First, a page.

Thus, we are introduced to Othello as Iago's superior, with whom he has some considerable quarrel; it is only after this that we learn Othello is [End Page 304] a Moor, and hence, the title character. When Roderigo derides Othello as "old thicklips" (1.1.65), deploying early modern racist physiology, it is clear we are to understand Othello as physically as well as culturally Other. Othello's color difference is also reinforced after the pair rouse Brabantio, and Iago refers to Othello obliquely as "an old black ram" that is "tupping your white ewe" (1.1.87–88), casting Othello's complexion into relief against the whiteness of Brabantio's daughter, a difference emphasized through the different stage makeup the actors wore (Karim-Cooper 35). Such language also taps into eroticized bestial imagery that played a part in historical racialist distinctions between Africans and Europeans (Barthelemy 5; Tokson 17; Little, Shakespeare Jungle Fever 306). At first none of this makes sense to Brabantio, who is disoriented. Iago redoubles his efforts: "Because we come to do you service, and you think we are ruffians, you'll have your daughter covered with a Barbary horse; you'll have your nephews neigh to you, and you'll have courses for cousins and jennets for germans!" (1.1.107–12).

Here Iago resumes his vulgar, bestial language with the mention of the "Barbary horse." Rather than referring to Desdemona as an animal, however, Iago finally clarifies by referring explicitly to "your daughter," upholding Desdemona's humanity while denying it to Othello. During this exchange, through the combination of explicitly racial epithets and images of sexualized, bestial blackness, the audience is led to imagine that the "Moor" they have been hearing so much about is indeed a black man. Brabantio's stakes in the situation are slightly different, however, since he already knows Othello; Iago works to establish the black and bestial before finally revealing that he is referring specifically to the Moor.

Brabantio is finally persuaded precisely because he has had some "dream" that emerges, he thinks, into terrible reality. By inviting Othello into his home, the possibility that Desdemona might fall for the Moor has crossed his mind—indeed, such an invitation stands in stark contrast to his response to Roderigo, another would-be suitor: "I have charged thee not to haunt about my doors: / […] My daughter is not for thee" (1.1.95–97). But the phantasm that Roderigo and Iago now conjure—the interloping, deceitful Moor—works so well because Brabantio has already done some of the work for them, harboring doubts about Othello's presence in his home and, as is soon revealed, a superstitious streak that is quick to associate [End Page 305] Othello's blackness with "charms / By which the property of youth and maidenhood / May be abused" (1.1.169–71).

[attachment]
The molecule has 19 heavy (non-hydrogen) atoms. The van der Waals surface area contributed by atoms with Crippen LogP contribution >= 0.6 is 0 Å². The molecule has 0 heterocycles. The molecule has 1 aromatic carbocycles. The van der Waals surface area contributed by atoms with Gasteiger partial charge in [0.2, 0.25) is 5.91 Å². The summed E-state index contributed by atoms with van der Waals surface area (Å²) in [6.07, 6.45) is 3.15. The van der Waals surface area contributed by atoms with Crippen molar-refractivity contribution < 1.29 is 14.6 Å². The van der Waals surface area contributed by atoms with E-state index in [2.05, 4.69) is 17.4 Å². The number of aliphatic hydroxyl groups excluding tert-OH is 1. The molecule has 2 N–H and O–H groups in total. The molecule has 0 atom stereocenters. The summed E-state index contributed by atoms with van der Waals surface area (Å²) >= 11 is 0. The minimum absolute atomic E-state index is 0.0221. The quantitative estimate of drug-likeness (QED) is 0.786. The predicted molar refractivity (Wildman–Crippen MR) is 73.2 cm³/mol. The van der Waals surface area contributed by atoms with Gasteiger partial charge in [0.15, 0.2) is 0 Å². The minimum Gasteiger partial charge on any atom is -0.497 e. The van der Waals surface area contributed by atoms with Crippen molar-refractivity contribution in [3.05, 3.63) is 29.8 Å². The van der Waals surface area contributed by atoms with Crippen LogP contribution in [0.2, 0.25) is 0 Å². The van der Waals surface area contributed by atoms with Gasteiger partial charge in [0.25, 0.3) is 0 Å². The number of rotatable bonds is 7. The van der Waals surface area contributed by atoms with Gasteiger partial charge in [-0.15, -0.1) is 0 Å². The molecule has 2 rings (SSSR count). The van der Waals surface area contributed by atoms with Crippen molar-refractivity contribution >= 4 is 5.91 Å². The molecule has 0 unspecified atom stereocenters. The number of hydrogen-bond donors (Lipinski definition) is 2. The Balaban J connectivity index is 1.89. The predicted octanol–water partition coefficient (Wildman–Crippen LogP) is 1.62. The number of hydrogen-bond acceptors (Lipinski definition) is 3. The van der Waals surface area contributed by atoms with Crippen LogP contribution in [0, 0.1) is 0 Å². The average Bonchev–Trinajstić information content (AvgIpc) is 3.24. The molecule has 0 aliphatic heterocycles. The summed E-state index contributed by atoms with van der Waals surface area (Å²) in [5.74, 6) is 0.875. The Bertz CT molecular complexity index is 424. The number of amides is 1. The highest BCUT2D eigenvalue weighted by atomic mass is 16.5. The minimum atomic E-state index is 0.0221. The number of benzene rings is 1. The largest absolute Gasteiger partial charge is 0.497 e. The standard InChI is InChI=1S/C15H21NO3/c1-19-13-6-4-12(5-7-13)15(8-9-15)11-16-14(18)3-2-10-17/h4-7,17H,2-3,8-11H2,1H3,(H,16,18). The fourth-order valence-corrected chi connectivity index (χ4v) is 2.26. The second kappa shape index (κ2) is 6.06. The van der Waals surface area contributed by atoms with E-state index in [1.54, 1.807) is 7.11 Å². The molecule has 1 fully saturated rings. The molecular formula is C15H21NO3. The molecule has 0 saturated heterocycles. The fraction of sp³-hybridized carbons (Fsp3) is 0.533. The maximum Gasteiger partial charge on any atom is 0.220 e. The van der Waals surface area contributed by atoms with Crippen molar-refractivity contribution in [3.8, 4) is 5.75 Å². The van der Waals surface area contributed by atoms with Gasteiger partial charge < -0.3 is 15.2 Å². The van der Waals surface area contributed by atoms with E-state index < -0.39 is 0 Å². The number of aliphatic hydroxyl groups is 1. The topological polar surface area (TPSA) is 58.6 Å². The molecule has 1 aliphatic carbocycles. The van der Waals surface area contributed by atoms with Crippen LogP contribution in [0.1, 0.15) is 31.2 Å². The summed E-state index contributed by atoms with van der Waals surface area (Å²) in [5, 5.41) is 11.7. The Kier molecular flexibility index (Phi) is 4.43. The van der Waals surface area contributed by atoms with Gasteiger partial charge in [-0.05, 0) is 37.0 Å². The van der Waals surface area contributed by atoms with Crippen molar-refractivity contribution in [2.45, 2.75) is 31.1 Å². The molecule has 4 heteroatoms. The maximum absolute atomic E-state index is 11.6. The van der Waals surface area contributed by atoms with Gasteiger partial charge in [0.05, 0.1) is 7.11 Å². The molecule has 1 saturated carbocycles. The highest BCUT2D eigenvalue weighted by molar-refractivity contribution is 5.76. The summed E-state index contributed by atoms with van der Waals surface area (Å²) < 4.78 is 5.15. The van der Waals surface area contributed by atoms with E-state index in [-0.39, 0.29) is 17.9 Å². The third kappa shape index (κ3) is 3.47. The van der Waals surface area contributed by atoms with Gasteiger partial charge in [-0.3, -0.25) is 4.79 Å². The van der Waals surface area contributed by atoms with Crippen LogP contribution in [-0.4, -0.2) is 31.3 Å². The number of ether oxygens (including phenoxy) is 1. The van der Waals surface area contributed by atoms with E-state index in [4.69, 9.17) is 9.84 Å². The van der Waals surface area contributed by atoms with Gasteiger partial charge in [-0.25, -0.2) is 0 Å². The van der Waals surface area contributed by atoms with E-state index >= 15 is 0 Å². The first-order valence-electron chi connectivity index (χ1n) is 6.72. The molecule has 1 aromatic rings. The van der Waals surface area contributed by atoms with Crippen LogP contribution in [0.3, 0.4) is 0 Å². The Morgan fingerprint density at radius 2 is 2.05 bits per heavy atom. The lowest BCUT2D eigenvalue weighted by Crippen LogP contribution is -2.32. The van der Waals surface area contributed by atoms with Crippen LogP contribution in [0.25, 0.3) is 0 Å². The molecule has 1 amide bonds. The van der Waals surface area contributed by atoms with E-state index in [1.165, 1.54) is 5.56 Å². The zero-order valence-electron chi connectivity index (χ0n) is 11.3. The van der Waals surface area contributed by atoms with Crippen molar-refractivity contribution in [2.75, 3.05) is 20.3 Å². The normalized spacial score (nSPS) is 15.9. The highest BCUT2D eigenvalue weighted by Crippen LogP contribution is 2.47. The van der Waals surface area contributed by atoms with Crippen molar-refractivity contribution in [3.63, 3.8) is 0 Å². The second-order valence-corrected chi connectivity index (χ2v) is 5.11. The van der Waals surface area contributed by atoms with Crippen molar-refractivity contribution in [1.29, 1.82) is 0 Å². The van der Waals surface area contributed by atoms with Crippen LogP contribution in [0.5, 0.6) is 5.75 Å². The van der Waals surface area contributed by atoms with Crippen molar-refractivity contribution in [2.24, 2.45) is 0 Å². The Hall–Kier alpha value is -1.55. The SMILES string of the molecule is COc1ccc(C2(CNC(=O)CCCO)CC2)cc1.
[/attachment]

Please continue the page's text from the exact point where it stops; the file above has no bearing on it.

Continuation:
Iago and Roderigo's racist fearmongering works well enough on Brabantio, who knows Othello, but what of the audience? It is true the opening especially trades in early modern racism regarding Moorish lasciviousness (Tokson 82–105), but Roderigo's boorishness and Iago's frank admission that "I am not what I am" (1.1.64) also mark them as figures whose accounts may not be trustworthy. The very next scene, when Othello finally appears onstage, puts everything into a new light. Eldred Jones writes that in this play the villains "continually invoke the clichés of accepted belief, while the hero himself with the aid of other characters sets up a different image" (87–88). Thus, rather than bestial, lascivious, and brutal, as Iago and Roderigo have suggested, Othello is in fact calm, eloquent, and diplomatic: the racist caricature from the first scene is revealed as purely imaginary in the face of Othello himself.

Or, rather, such a revelation might take place. There is a clear complicating factor: the Othello that Shakespeare's original audiences would have seen was not at all a black Moor who neatly disproved the stereotype, but a nonblack actor in blackface. In a study of the use of cosmetics on the early modern stage, Andrea Stephens notes that "the same materials used to paint canvases, scenery, and props were also applied to bodies—and thus we should not think of early modern theatrical paint as producing a 'naturalistic' effect or as effacing its own artificiality" (3). The revelation of Othello in the play's second scene is not as simple as displaying a 'real' Moor or even a 'realistic' Moor in the wake of what has come before. Shakespeare's play, rather than casting competing images of Moors against one another, instead exploits its audiences' imaginings of blackness against the artificial impersonation of blackness onstage.

"I Saw Othello's Visage in His Mind"